Is there a "rule of thumb" to determine if you can set your mains to large?

Discussion in 'Archived Threads 2001-2004' started by Keir H, Jul 24, 2001.

  1. Keir H

    Keir H Second Unit

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    I'm a bit confused on this matter. Thinking about it today led me to ask this question. Does your speaker have to reach well under 80hz to be considered "large"? I often hear that unless your speakers are flat to 30hz, you should set them to small. Is that true as a rule? What about when you use a sub? Will your amp be able to "relax" and handle the 100hz and up freq.? Or does that even matter when you have a monster amp? Help. thanks
     
  2. Jeremy Hegna

    Jeremy Hegna Supporting Actor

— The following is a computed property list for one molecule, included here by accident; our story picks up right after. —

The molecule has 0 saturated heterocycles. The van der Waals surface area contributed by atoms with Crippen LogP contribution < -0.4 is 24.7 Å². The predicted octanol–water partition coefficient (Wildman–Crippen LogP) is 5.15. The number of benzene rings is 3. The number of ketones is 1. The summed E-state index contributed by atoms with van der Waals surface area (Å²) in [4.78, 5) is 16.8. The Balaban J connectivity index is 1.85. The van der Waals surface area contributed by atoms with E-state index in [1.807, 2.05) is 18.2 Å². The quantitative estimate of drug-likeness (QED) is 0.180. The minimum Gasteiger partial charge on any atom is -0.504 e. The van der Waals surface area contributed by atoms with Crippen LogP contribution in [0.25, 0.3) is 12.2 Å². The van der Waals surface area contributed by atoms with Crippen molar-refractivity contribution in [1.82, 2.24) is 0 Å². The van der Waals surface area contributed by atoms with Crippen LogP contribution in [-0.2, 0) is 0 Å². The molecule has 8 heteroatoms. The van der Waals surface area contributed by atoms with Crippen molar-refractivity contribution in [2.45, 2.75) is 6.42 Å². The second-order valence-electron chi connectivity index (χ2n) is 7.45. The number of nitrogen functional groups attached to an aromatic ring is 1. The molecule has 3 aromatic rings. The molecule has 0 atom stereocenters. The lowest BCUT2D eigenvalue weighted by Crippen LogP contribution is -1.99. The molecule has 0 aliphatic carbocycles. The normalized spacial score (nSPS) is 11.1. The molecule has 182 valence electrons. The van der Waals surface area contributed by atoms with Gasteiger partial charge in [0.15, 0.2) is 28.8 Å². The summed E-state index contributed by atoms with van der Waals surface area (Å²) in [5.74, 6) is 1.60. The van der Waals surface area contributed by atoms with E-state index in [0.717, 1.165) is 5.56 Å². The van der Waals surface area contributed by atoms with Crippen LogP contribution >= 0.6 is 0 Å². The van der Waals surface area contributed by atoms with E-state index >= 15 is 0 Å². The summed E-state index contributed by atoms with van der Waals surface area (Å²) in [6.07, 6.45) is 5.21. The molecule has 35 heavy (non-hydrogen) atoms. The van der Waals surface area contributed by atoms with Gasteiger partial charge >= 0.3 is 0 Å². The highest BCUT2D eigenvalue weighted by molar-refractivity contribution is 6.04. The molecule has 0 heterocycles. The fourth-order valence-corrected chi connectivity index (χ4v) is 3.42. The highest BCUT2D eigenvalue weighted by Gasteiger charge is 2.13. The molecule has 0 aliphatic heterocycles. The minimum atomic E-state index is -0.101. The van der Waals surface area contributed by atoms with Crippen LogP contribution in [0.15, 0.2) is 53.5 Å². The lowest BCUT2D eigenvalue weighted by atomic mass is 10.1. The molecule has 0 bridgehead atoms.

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    A good rule of thumb is if you're using a good sub, the speakers should all be set to small. There are a trillion arguments both ways....but it boils down to your subs abilities and the performace capabilities of your mains.
    Even the biggest and baddest mains are no match for a good sub's low end abilities, so it's best to leave it up to the sub for reproduction.
    That said, my mains are set to large [​IMG] Just how I like it the best.
    Jeremy
     
  3. Rob Gillespie

    Rob Gillespie Producer

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    The best rule of thumb is just to go for what you prefer the sound of.
    I prefer the sound of my system in 'Large', even though my Kefs cannot compete with the Boston VR2000 for bass. Though I get 'more' bass with Small mode, I just prefer the way it sounds in Large.